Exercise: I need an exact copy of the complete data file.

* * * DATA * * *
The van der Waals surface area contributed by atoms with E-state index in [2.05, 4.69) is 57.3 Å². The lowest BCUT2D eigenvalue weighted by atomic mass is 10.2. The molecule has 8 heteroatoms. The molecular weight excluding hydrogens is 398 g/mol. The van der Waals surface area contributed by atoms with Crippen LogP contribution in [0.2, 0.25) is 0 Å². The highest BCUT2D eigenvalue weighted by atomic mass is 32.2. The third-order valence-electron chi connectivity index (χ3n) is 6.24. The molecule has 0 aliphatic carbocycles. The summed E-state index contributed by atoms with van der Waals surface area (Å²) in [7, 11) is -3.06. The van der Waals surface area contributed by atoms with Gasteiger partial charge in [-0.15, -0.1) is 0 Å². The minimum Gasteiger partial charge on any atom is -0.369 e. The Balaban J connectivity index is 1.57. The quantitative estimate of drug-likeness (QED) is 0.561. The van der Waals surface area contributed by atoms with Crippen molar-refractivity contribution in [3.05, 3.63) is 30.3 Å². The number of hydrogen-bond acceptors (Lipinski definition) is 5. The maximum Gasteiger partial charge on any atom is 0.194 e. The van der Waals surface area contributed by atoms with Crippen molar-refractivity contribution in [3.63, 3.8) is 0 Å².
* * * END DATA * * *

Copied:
The van der Waals surface area contributed by atoms with E-state index in [2.05, 4.69) is 57.3 Å². The lowest BCUT2D eigenvalue weighted by atomic mass is 10.2. The molecule has 8 heteroatoms. The molecular weight excluding hydrogens is 398 g/mol. The van der Waals surface area contributed by atoms with Crippen LogP contribution in [0.2, 0.25) is 0 Å². The highest BCUT2D eigenvalue weighted by atomic mass is 32.2. The third-order valence-electron chi connectivity index (χ3n) is 6.24. The molecule has 0 aliphatic carbocycles. The summed E-state index contributed by atoms with van der Waals surface area (Å²) in [7, 11) is -3.06. The van der Waals surface area contributed by atoms with Gasteiger partial charge in [-0.15, -0.1) is 0 Å². The minimum Gasteiger partial charge on any atom is -0.369 e. The Balaban J connectivity index is 1.57. The quantitative estimate of drug-likeness (QED) is 0.561. The van der Waals surface area contributed by atoms with Crippen molar-refractivity contribution in [3.05, 3.63) is 30.3 Å². The number of hydrogen-bond acceptors (Lipinski definition) is 5. The maximum Gasteiger partial charge on any atom is 0.194 e. The van der Waals surface area contributed by atoms with Crippen molar-refractivity contribution in [3.63, 3.8) is 0 Å².